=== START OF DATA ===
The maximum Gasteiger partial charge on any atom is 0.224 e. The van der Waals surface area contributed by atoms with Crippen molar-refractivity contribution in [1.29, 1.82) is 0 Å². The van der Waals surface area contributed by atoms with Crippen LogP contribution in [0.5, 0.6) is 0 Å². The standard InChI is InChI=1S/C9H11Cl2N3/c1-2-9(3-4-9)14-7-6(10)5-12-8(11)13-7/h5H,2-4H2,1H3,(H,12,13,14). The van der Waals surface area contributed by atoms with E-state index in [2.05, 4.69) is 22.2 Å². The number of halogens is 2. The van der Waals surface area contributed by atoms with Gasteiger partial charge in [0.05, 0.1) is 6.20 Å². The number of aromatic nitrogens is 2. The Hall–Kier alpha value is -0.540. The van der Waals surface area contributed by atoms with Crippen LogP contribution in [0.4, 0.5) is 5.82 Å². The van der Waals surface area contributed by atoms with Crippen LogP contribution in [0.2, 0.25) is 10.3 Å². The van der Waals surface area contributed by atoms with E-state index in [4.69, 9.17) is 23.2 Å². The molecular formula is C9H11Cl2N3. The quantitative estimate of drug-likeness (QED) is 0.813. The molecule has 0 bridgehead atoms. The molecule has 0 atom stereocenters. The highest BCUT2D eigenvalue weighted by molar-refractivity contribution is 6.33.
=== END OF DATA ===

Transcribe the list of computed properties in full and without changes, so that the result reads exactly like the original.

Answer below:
The maximum Gasteiger partial charge on any atom is 0.224 e. The van der Waals surface area contributed by atoms with Crippen molar-refractivity contribution in [1.29, 1.82) is 0 Å². The van der Waals surface area contributed by atoms with Crippen LogP contribution in [0.5, 0.6) is 0 Å². The standard InChI is InChI=1S/C9H11Cl2N3/c1-2-9(3-4-9)14-7-6(10)5-12-8(11)13-7/h5H,2-4H2,1H3,(H,12,13,14). The van der Waals surface area contributed by atoms with E-state index in [2.05, 4.69) is 22.2 Å². The number of halogens is 2. The van der Waals surface area contributed by atoms with Gasteiger partial charge in [0.05, 0.1) is 6.20 Å². The number of aromatic nitrogens is 2. The Hall–Kier alpha value is -0.540. The van der Waals surface area contributed by atoms with Crippen LogP contribution in [0.4, 0.5) is 5.82 Å². The van der Waals surface area contributed by atoms with Crippen LogP contribution in [0.2, 0.25) is 10.3 Å². The van der Waals surface area contributed by atoms with E-state index in [4.69, 9.17) is 23.2 Å². The molecular formula is C9H11Cl2N3. The quantitative estimate of drug-likeness (QED) is 0.813. The molecule has 0 bridgehead atoms. The molecule has 0 atom stereocenters. The highest BCUT2D eigenvalue weighted by molar-refractivity contribution is 6.33.